4 refinance lenders to consider

Hundreds of private lenders offer home refinancing, including the following Credible partners. Each of these lenders allows you to prequalify for refinancing without a hard credit inquiry.  

Rocket Mortgage

Rocket Mortgage offers a digital-forward approach to refinancing, allowing you to prequalify and apply through its mobile app.  Rocket Mortgage is a part of the Quicken Loans family and is recognized as one of the leaders in customer satisfaction. 

Mortgage types: Conventional, FHA, jumbo, VA

Minimum credit score: 580

Minimum down payment: 3% (conventional)

Loan terms: 15 and 30 years

Stearns Lending

Stearns Lending offers a variety of refinance loans, including non-qualified mortgage (non-QM) options. These types of loans are geared toward self-employed borrowers and other non-traditional income earners.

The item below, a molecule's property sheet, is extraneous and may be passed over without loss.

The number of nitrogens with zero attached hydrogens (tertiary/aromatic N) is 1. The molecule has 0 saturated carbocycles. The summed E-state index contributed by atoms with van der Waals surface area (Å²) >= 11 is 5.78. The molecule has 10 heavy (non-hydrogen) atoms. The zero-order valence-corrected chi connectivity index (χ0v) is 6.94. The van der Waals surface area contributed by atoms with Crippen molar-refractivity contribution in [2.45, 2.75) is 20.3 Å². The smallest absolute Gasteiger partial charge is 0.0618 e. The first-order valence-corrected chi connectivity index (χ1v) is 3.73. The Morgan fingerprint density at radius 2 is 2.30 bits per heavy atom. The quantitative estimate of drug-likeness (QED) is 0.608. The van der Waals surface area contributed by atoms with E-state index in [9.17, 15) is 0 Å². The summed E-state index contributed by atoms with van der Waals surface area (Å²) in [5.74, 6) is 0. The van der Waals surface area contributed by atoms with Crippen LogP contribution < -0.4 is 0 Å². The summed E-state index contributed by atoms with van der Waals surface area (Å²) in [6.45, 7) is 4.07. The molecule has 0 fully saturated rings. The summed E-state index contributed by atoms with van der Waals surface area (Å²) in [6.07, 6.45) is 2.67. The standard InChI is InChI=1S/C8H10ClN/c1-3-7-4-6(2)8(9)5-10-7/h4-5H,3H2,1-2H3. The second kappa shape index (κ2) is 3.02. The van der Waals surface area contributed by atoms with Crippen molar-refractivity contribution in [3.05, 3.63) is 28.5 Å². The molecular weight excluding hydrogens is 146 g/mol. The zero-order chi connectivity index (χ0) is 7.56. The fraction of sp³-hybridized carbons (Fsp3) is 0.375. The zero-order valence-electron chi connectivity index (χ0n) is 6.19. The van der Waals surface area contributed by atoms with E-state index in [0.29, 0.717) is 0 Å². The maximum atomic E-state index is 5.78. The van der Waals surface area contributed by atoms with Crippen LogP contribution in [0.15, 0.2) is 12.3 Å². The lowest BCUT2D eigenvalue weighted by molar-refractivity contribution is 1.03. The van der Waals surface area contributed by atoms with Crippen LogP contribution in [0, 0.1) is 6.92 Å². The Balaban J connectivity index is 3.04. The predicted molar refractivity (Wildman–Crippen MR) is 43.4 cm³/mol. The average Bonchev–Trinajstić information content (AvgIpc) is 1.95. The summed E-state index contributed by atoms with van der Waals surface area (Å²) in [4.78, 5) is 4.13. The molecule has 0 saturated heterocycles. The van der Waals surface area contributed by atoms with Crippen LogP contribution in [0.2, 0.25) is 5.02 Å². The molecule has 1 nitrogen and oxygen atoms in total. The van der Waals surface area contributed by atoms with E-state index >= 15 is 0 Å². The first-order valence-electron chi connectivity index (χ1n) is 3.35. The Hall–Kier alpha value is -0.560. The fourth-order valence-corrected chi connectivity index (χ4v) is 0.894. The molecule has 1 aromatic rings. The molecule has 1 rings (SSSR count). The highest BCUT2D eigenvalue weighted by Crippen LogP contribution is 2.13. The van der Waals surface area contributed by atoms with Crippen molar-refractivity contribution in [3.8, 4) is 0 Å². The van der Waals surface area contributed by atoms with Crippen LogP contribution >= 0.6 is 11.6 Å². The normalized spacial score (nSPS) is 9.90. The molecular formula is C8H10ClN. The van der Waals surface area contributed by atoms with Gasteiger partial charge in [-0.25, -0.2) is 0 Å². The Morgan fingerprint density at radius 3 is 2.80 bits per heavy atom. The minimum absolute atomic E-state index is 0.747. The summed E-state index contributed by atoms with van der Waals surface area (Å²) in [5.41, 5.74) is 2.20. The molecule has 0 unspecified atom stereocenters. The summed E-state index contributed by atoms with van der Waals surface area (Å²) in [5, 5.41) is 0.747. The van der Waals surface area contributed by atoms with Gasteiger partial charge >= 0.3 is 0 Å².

Mortgage types: Conventional, FHA, jumbo, non-QM, USDA, VA

Minimum credit score: 580 (FHA, VA); 620 (conventional, USDA)

Minimum down payment: 3% (conventional)

Loan terms: Contact lender

Caliber Home Loans

Caliber Home Loans offers a variety of refinance loans, including some renovation-specific loans. It also offers several loan term options to meet various borrower needs. 

Mortgage types: Conventional (fixed and adjustable), FHA, jumbo, USDA, VA

Minimum credit score: 580

Minimum down payment: 3% (conventional)

Loan terms: 10 to 30 years (fixed-rate); 3/1, 5/1, 7/1, 10/1 and 5/5 (ARMs)


Loan Depot offers various home refinancing options, but it’s best known for VA loan refinancing. The company even has dedicated VA loan specialists to work with borrowers directly.  

Mortgage types: Conventional (fixed and adjustable), FHA, VA

Minimum credit score: 580 (FHA); 620 (conventional)

Minimum down payment: 5% (conventional)